ABSTRACT: Background: Simulators have been used as a training method; they allow training, skill development, standardization of techniques and the performance of a greater number of risk-free procedures. Endoscopic submucosal dissection (ESD) is the standard treatment for early gastric cancer since it allows en bloc resection of larger lesions however requires longer procedure time and has more complications than endoscopic mucosal resection. Objective: To evaluate the use of biological inanimate simulators in endoscopic training for the development of skills required for ESD. Methods: Experimental design using a biological inanimate simulator to evaluate the development of endoscopic skills. Five trained endoscopists with knowledge of the ESD technique, but without previous experience were selected. Technical success, complication rate and procedure time were evaluated. Each participant performed a self-evaluation. Results: 18 lesions of 10-20 mm in diameter were dissected, with a mean area of 2.64 ± 2 cm2 and a mean procedure time of 21.08 ± 14.01 minutes (5.48 - 48.61). Self-evaluation and instructor's evaluation showed a strong positive correlation. There was no correlation between lesion size and procedure time. There was one perforation (5.8%), which was successfully managed with one endoclip. Complications such as bleeding could not be assed. Conclusions: The use of inanimate biological simulators allows training in complex endoscopic procedures such as ESD with a wide safety margin. Lesion size did not correlate with procedure time. It is necessary to increase the number of procedures to improve the learning curve. This simulator does not allow evaluation of complications other than perforations.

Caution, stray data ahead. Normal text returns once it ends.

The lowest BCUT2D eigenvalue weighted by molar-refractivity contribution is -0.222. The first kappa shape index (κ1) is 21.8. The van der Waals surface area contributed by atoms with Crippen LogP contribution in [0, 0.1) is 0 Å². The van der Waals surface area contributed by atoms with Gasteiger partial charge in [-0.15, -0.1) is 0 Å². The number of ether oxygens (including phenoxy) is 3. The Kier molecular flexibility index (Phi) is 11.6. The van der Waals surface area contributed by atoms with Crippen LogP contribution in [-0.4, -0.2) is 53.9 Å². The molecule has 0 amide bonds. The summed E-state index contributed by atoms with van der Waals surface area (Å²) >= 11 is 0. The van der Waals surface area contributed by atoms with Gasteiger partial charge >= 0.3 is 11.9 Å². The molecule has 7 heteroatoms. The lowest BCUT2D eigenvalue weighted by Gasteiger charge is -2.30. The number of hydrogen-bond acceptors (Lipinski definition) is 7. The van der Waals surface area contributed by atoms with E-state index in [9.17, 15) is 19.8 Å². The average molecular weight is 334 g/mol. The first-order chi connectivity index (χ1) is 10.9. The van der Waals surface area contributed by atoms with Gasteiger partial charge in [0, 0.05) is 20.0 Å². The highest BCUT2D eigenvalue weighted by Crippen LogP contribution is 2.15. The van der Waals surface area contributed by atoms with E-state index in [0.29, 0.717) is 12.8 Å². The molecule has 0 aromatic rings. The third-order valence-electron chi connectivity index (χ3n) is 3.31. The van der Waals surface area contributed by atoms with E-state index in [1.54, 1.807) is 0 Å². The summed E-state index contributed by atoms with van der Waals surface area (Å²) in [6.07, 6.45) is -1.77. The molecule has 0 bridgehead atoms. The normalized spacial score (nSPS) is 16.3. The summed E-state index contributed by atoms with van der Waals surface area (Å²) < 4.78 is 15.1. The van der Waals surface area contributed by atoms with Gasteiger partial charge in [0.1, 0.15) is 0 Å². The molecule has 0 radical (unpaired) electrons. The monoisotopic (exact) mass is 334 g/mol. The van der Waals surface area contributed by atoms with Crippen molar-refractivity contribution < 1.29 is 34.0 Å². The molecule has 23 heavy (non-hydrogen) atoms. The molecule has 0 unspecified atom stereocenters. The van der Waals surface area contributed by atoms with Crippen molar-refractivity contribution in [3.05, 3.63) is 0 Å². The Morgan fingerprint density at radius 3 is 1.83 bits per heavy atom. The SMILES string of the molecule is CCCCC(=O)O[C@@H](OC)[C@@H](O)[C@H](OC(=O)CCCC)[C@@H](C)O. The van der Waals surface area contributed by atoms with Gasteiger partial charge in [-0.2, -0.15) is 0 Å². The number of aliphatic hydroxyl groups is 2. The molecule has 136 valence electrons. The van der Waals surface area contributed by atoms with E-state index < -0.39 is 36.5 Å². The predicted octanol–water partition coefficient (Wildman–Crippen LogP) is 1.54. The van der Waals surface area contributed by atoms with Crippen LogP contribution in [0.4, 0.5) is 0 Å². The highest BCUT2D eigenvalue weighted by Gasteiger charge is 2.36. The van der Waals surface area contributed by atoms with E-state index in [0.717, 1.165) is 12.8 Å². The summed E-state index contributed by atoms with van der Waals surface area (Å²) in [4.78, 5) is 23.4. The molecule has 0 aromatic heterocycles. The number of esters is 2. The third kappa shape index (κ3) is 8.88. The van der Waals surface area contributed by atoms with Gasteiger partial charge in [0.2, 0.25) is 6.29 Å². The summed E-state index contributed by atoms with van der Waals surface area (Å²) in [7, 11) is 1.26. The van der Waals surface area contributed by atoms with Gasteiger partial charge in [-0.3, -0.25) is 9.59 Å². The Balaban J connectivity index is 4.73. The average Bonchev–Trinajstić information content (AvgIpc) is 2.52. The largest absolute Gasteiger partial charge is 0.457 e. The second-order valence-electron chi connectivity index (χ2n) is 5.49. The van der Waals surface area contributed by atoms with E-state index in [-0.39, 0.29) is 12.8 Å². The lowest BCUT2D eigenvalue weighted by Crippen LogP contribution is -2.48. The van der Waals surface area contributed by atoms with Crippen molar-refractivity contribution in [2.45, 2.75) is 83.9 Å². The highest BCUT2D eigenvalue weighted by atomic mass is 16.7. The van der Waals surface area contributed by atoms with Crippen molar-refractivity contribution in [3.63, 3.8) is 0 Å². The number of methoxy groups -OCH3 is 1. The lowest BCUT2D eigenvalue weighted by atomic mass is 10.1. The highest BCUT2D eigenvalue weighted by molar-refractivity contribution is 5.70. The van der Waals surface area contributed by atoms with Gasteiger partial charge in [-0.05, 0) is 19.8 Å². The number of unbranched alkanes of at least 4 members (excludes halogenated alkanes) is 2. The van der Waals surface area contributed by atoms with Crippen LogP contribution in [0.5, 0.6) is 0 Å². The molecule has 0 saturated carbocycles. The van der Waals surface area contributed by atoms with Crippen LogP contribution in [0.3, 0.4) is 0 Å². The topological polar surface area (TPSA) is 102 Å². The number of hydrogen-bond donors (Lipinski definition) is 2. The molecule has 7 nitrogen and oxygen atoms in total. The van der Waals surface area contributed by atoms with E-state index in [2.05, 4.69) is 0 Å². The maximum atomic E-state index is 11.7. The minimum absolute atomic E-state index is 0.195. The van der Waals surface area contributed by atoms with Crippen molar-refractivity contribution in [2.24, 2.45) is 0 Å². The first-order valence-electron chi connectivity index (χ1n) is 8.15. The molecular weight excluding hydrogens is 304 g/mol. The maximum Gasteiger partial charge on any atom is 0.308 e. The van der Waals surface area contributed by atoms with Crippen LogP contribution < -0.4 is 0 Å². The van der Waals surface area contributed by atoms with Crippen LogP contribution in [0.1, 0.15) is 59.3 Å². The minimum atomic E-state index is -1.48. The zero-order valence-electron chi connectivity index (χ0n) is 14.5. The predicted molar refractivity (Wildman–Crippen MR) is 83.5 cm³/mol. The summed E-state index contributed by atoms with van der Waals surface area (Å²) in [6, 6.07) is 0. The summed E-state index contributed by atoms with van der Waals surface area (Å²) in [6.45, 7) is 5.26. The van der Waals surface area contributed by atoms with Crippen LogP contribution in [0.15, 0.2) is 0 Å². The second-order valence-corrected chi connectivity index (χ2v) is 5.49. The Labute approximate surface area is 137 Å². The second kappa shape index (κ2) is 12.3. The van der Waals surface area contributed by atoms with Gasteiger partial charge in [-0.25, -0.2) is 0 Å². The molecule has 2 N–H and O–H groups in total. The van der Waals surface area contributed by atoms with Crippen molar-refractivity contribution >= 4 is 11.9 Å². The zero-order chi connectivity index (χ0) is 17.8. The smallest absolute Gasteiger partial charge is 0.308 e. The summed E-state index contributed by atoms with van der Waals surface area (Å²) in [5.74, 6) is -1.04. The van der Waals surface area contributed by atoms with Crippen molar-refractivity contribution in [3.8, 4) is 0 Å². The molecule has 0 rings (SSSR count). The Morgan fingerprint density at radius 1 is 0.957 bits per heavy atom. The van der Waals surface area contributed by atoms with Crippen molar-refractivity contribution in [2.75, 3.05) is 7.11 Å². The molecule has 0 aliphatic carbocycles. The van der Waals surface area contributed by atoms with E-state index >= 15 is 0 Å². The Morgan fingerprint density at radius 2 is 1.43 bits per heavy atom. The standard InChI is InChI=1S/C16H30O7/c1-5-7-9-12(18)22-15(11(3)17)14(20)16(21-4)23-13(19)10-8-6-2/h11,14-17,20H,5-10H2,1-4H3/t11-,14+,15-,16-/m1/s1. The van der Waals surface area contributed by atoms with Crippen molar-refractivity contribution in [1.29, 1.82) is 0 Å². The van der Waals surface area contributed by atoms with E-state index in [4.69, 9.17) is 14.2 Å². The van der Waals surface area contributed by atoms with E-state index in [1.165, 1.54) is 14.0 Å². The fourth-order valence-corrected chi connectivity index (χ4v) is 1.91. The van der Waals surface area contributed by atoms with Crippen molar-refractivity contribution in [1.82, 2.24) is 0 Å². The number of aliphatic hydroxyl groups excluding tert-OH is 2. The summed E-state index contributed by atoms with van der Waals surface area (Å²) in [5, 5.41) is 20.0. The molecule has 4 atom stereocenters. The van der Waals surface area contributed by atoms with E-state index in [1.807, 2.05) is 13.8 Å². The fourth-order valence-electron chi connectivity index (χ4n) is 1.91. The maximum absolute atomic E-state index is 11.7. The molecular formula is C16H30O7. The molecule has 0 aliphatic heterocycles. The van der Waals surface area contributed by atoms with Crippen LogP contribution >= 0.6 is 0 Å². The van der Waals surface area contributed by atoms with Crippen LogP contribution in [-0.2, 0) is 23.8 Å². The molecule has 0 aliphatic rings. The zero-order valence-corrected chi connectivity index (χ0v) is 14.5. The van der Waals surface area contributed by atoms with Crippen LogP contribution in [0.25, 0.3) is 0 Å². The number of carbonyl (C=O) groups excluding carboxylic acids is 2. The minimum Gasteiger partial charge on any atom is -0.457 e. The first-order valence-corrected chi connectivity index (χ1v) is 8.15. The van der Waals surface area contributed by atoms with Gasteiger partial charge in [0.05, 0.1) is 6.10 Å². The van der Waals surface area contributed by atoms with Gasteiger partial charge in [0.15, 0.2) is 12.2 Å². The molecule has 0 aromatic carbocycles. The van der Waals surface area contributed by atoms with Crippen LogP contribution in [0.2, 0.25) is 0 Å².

Revista de gastroenterologia de Mexico 75(4):380-388.